When I came out in the morning, Mrs. Okwuchi was walking about the front yard, studying the ground closely and muttering to herself. Three times I saw her bend forward and sweep the gravel with her plastic hand fan. After the third sweep, the muttering climbed up to a cry: “Umu amusu!” Witches.
I sighed and (not for the first time since I started living with her) wished there was a back-gate I could take out of the compound when I needed to avoid her early-morning feline-pawprint-searching ritual. I started walking briskly towards the gate, not even slowing down when I passed her and rapped out a “Good morning, Ma!”
She straightened up, red earth on the fringe of the lemon plastic hand fan in her right hand, and called to me: “My son, biakaali. Please, come.” She must have seen my shoulders slump in despair in that moment. But like she did two nights ago when I made a disgusted sound after she prayed God to strike her debtors with madness, she chose to ignore it.
“Take a look at my compound,” she said now, slowly swinging her left hand over the swathe of land that was her front yard. “Just look at what these people did to my compound.”
I looked. The rake-marks left by yesterday’s cleaning were still visible on the earth – beautiful patterns like the whorls of a giant fingerprint. Gravel was evenly spread over the sand, and here and there, green tufts of weed were sprouting up. I did not see what she wanted me to see.
She continued, “Human beings will be on their beds sleeping, and another human being will turn into a cat, and be walking all over another person’s compound. Eh? Look, look, prints from a cat’s paw everywhere! Eh?”
I still couldn’t see the cat’s prints. Maybe it was all the rake-marks. Or maybe I didn’t know what a mark left by a cat’s paw looked like.
“They even left shit here!” she cried, guiding my eyes to three spots cleared of gravel by her hand fan. This time I saw it, calcareous fingers of faeces, conspicuous against the brown earth.
“It…is…true,” I said trying to sound as sympathetic as I could.
My tone must have convinced her I was really sympathetic, because she now opened her palms towards me, like a victim pleading innocence, and moaned, “My son, what have I done to them. There are many houses on this street, but it is in my own that they must come and shit. Every morning I keep packing cat shit. What did I do?”
Well, for one you have a kitchen full of rats, I wanted to say. The little smart quick ones – Belgian rats. And I would have said it if she was my mother. But I stood, nodding patiently as she began a mournful story of her battles with maleficent forces. I glanced at my watch after every half-sentence, hoping she would understand that I really needed to be somewhere else.
“… It is the old woman in that compound” – she pointed across the wall to the other house, a low bungalow, hunched under the weight of nearly a dozen satellite dishes – “very old woman that has refused to die. You may have seen her. Evil has blinded her in both eyes. She sits on the verandah all day muttering to herself. Even her own children are afraid to go near her. You know that stage where evil oozes from your pores and even innocent little children can perceive the stench…”
I was thinking of the schoolgirls I had to teach by 8:05 am. It was 7:45 am. It took at least 30 minutes in the Monday morning traffic to get to the school.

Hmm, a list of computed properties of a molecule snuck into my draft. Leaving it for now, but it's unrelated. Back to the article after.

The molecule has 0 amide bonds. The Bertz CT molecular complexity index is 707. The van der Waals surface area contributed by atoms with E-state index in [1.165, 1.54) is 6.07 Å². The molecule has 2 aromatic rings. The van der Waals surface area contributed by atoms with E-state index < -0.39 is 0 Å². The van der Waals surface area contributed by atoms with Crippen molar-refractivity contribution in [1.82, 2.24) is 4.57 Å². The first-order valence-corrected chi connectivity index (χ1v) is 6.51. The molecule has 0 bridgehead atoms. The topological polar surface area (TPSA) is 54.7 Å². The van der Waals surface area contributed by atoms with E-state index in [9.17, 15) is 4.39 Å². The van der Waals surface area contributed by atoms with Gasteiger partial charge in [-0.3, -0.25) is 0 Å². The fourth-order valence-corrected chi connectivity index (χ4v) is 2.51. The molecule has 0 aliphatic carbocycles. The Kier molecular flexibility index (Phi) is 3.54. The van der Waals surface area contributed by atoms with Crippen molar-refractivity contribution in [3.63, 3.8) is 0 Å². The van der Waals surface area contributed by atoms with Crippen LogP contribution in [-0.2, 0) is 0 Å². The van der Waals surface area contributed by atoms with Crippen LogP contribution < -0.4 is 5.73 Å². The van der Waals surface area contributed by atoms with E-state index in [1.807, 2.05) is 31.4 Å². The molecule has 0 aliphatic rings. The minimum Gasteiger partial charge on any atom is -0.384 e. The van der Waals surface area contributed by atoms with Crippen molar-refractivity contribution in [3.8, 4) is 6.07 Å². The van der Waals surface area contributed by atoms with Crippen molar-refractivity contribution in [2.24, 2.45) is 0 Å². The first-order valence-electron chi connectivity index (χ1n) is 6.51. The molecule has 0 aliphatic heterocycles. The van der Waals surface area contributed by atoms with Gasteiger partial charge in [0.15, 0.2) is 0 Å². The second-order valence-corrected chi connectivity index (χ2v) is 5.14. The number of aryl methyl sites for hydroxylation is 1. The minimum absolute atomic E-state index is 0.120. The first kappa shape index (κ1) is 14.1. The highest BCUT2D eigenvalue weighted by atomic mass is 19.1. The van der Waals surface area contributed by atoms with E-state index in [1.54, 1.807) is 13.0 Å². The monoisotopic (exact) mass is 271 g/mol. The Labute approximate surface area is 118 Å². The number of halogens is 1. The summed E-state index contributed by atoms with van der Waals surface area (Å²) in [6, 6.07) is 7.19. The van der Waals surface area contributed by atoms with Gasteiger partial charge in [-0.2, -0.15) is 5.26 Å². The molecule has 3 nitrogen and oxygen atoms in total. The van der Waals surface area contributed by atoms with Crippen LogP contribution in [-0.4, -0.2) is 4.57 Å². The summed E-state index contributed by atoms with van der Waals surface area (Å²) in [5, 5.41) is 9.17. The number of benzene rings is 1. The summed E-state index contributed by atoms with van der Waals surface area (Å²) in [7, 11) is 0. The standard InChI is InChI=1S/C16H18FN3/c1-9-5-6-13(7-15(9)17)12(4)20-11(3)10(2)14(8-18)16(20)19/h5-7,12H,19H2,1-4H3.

Mrs. Okwuchi however wasn’t nearly done yet. “…Ogoni woman. Yes, she is Ogoni. Those ones, fear them! Their witchcraft chop belleful. Ha! I haven’t told you what one young Ogoni boy I brought into my house did to my family last year. God! Chuka my son would have been long dead by now, if not for the power of my prayers. This Ogoni boy and his fellow witch-boys gathered and decided to strike him with typhoid and malaria in the middle of his WAEC exams…”
I looked at my watch again and my brow creased impatiently.
“You have a class this morning? You’ve looked at that watch too much.”
“It is good. I shouldn’t delay you then.”
“I’ll see you, Ma.” I grinned and turned towards the gate.
“Biakaali, come. Yes, I know you have a class. But there’s a little something I need you to do for me. It won’t take you three minutes. Three minutes.”
She bent down again and began gathering the cat faeces into a little shit-mound, shepherding them with the lemon hand fan.
“You’ll find a small plastic bottle and a small hose by the generator, behind the house. Help me suck out some petrol from the generator. Just enough to fill the bottle halfway up. I’m going to burn this cat shit.”
I looked at her with the calmest countenance I could assemble. Behind the countenance I was screaming in lame impotent anger, “You see, this is why you need a back-gate! No one needs to run into you in the morning when you are like this!”
I began to shuffle towards the back of the house.
“And as I burn this shit, may the nyash that that old woman used to defile my household catch fire. Amen!” she shouted loud enough for people in the other compounds to hear.
The hose was not a very narrow one. After nine or ten unsuccessful sucks, I decided I needed a more spirited effort to get the liquid to work up the wide hose. I let a good inch of pipe into my mouth, wrapped my lips around it firmly and sucked with all the strength of my cheeks. With a spurt, my palate and upper throat received a dash of cool fluid, quickly spreading into a warm and sharp methyl-rich vapour that turned my stomach.
“Corper, are you trying to untie the petrol from a tree?” Mrs. Okwuchi called from the front yard.
“You will not keep your mouth shut there,” I muttered in-between bitter spits.
Written by Nonso Uche Nnajide, tweets @Nawski